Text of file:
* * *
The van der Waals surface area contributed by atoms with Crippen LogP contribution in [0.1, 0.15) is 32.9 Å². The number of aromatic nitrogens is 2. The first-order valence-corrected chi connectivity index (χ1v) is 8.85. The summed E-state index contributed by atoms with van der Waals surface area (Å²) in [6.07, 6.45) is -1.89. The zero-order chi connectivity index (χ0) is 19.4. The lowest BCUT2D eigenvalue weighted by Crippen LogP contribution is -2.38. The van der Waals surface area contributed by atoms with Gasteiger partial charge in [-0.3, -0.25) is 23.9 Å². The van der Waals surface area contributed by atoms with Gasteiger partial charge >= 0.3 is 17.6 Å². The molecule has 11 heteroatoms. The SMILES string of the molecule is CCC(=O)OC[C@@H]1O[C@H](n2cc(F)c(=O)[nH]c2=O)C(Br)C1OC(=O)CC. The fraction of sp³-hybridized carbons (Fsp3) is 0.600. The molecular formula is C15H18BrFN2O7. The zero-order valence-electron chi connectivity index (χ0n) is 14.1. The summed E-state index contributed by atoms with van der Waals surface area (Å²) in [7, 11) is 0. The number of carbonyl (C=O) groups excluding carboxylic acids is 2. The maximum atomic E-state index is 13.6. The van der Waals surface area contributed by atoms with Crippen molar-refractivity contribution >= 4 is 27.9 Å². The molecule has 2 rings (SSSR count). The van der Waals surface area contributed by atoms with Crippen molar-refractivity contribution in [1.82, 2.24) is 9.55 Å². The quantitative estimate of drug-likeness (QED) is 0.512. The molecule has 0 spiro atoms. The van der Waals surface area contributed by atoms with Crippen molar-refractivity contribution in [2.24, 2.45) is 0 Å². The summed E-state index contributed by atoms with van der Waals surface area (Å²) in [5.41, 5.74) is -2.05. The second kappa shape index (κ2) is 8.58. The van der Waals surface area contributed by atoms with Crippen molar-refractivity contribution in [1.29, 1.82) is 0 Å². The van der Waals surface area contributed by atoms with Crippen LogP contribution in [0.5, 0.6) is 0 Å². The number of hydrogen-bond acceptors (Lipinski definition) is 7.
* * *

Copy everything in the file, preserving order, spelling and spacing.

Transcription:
The van der Waals surface area contributed by atoms with Crippen LogP contribution in [0.1, 0.15) is 32.9 Å². The number of aromatic nitrogens is 2. The first-order valence-corrected chi connectivity index (χ1v) is 8.85. The summed E-state index contributed by atoms with van der Waals surface area (Å²) in [6.07, 6.45) is -1.89. The zero-order chi connectivity index (χ0) is 19.4. The lowest BCUT2D eigenvalue weighted by Crippen LogP contribution is -2.38. The van der Waals surface area contributed by atoms with Gasteiger partial charge in [-0.3, -0.25) is 23.9 Å². The van der Waals surface area contributed by atoms with Gasteiger partial charge >= 0.3 is 17.6 Å². The molecule has 11 heteroatoms. The SMILES string of the molecule is CCC(=O)OC[C@@H]1O[C@H](n2cc(F)c(=O)[nH]c2=O)C(Br)C1OC(=O)CC. The fraction of sp³-hybridized carbons (Fsp3) is 0.600. The molecular formula is C15H18BrFN2O7. The zero-order valence-electron chi connectivity index (χ0n) is 14.1. The summed E-state index contributed by atoms with van der Waals surface area (Å²) in [7, 11) is 0. The number of carbonyl (C=O) groups excluding carboxylic acids is 2. The maximum atomic E-state index is 13.6. The van der Waals surface area contributed by atoms with Crippen molar-refractivity contribution >= 4 is 27.9 Å². The molecule has 2 rings (SSSR count). The van der Waals surface area contributed by atoms with Crippen molar-refractivity contribution in [1.82, 2.24) is 9.55 Å². The quantitative estimate of drug-likeness (QED) is 0.512. The molecule has 0 spiro atoms. The van der Waals surface area contributed by atoms with Crippen molar-refractivity contribution in [2.24, 2.45) is 0 Å². The summed E-state index contributed by atoms with van der Waals surface area (Å²) in [5.41, 5.74) is -2.05. The second kappa shape index (κ2) is 8.58. The van der Waals surface area contributed by atoms with Crippen molar-refractivity contribution in [1.29, 1.82) is 0 Å². The van der Waals surface area contributed by atoms with Crippen LogP contribution in [0.5, 0.6) is 0 Å². The number of hydrogen-bond acceptors (Lipinski definition) is 7.